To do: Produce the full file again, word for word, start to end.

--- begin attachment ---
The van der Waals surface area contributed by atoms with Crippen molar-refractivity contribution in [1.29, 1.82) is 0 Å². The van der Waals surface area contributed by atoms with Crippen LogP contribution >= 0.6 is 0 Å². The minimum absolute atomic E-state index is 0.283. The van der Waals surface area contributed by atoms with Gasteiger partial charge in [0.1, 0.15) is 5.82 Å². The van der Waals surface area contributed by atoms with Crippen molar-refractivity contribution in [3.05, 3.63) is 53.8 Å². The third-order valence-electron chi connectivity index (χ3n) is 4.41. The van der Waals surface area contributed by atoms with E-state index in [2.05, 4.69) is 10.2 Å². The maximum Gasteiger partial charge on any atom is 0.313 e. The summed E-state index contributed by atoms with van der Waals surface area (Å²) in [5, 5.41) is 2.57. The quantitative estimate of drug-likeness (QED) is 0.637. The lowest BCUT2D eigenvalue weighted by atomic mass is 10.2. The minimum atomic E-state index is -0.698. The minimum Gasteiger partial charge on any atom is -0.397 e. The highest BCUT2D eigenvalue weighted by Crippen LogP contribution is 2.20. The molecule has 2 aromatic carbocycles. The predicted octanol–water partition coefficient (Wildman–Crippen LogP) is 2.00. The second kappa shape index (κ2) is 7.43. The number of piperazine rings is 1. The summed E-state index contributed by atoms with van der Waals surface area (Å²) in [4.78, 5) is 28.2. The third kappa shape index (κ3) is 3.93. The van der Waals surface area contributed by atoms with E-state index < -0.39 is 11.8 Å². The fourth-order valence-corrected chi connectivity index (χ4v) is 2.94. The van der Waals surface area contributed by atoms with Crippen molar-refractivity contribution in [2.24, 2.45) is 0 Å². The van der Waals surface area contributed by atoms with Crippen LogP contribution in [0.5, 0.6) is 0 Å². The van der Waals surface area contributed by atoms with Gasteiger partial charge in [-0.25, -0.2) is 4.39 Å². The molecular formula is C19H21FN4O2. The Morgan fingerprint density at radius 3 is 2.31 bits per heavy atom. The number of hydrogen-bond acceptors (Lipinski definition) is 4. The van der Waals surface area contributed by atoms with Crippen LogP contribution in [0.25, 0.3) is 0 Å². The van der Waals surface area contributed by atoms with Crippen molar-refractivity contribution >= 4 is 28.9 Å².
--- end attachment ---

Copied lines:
The van der Waals surface area contributed by atoms with Crippen molar-refractivity contribution in [1.29, 1.82) is 0 Å². The van der Waals surface area contributed by atoms with Crippen LogP contribution >= 0.6 is 0 Å². The minimum absolute atomic E-state index is 0.283. The van der Waals surface area contributed by atoms with Gasteiger partial charge in [0.1, 0.15) is 5.82 Å². The van der Waals surface area contributed by atoms with Crippen molar-refractivity contribution in [3.05, 3.63) is 53.8 Å². The third-order valence-electron chi connectivity index (χ3n) is 4.41. The van der Waals surface area contributed by atoms with E-state index in [2.05, 4.69) is 10.2 Å². The maximum Gasteiger partial charge on any atom is 0.313 e. The summed E-state index contributed by atoms with van der Waals surface area (Å²) in [5, 5.41) is 2.57. The quantitative estimate of drug-likeness (QED) is 0.637. The lowest BCUT2D eigenvalue weighted by atomic mass is 10.2. The minimum atomic E-state index is -0.698. The minimum Gasteiger partial charge on any atom is -0.397 e. The highest BCUT2D eigenvalue weighted by Crippen LogP contribution is 2.20. The molecule has 2 aromatic carbocycles. The predicted octanol–water partition coefficient (Wildman–Crippen LogP) is 2.00. The second kappa shape index (κ2) is 7.43. The number of piperazine rings is 1. The summed E-state index contributed by atoms with van der Waals surface area (Å²) in [4.78, 5) is 28.2. The third kappa shape index (κ3) is 3.93. The van der Waals surface area contributed by atoms with E-state index < -0.39 is 11.8 Å². The fourth-order valence-corrected chi connectivity index (χ4v) is 2.94. The van der Waals surface area contributed by atoms with Crippen molar-refractivity contribution in [2.24, 2.45) is 0 Å². The van der Waals surface area contributed by atoms with Crippen LogP contribution in [0.5, 0.6) is 0 Å². The van der Waals surface area contributed by atoms with Gasteiger partial charge in [-0.25, -0.2) is 4.39 Å². The molecular formula is C19H21FN4O2. The Morgan fingerprint density at radius 3 is 2.31 bits per heavy atom. The number of hydrogen-bond acceptors (Lipinski definition) is 4. The van der Waals surface area contributed by atoms with Crippen LogP contribution in [0.25, 0.3) is 0 Å². The van der Waals surface area contributed by atoms with Crippen molar-refractivity contribution >= 4 is 28.9 Å².